Phil Mickelon admits he has work to do to repair damage to his reputation after what he calls ‘a rough month’.
The American was singled out for criticism over the already infamous ‘putt-gate’ incident at the US Open last month – and his uncharacteristically poor handling of it – before finding himself at the centre of yet another rules controversy at The Greenbrier last weekend.
He did no advance media ahead of this week’s Scottish Open at Gullane but spoke to reporters in East Lothian after opening with a level-par 70.
“It’s not been my best month,” admitted the 48-year-old. “I've had a rough month. I haven't been my best. So I'm working at trying to fix that.”
Asked if he has any regrets over what has happened in the last few weeks, the five-time major winner appeared to address the US Open incident at Shinnecock Hills specifically.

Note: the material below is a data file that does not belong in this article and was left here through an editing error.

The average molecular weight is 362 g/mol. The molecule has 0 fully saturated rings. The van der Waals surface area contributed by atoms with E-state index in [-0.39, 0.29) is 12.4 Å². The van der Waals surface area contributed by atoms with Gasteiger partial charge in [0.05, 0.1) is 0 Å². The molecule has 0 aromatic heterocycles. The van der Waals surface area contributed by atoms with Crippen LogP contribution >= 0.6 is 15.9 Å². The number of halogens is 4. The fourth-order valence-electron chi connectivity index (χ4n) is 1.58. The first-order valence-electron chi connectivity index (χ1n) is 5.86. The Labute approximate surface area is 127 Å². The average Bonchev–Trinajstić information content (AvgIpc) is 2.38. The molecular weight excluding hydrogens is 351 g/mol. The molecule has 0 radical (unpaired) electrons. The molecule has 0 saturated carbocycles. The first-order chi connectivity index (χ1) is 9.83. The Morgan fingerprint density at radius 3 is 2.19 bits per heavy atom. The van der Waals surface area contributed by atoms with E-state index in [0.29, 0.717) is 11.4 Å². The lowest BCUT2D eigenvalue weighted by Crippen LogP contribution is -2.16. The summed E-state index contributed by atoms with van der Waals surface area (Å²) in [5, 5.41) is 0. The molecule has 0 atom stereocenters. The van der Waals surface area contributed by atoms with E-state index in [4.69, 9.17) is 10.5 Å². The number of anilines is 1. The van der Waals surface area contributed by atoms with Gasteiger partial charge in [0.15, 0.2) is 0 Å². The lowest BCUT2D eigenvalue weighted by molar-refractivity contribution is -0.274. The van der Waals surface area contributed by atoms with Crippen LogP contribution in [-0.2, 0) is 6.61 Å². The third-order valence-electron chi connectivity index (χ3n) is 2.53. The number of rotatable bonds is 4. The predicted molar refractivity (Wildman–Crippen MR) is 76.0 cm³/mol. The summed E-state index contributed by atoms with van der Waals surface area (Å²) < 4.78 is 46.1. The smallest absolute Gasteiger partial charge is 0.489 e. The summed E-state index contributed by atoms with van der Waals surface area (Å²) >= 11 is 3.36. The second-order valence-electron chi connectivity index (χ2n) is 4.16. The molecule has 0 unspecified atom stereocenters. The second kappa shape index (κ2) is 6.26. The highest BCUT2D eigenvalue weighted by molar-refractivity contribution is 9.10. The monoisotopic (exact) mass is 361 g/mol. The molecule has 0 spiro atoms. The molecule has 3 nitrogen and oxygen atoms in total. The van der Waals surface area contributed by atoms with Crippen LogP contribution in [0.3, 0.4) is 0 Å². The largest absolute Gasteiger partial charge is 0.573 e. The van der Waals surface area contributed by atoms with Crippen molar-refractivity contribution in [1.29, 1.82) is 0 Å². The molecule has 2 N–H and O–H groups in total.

“Oh sure, I made a big mistake and I wish I could take it back but I can't,” he said. “Yeah, it wasn't a great moment and I wish I could take it back but there's not much I can do about it now other than just try to act a little better.
“Not only was I not great on the course, I was not great after the round, either. So it was just not a great day, and it was my birthday. So I tend to do dumb stuff on my birthday, too.
“The thing about this is throughout my career, 25 years, there have been a lot of times where I have had to be accountable for decisions I did not make. And the reason why this has actually been easier, it was my own fault. The backlash is my own fault. So it's much easier to deal with than some of the times where I have not been involved in the decisions and had to deal with that.”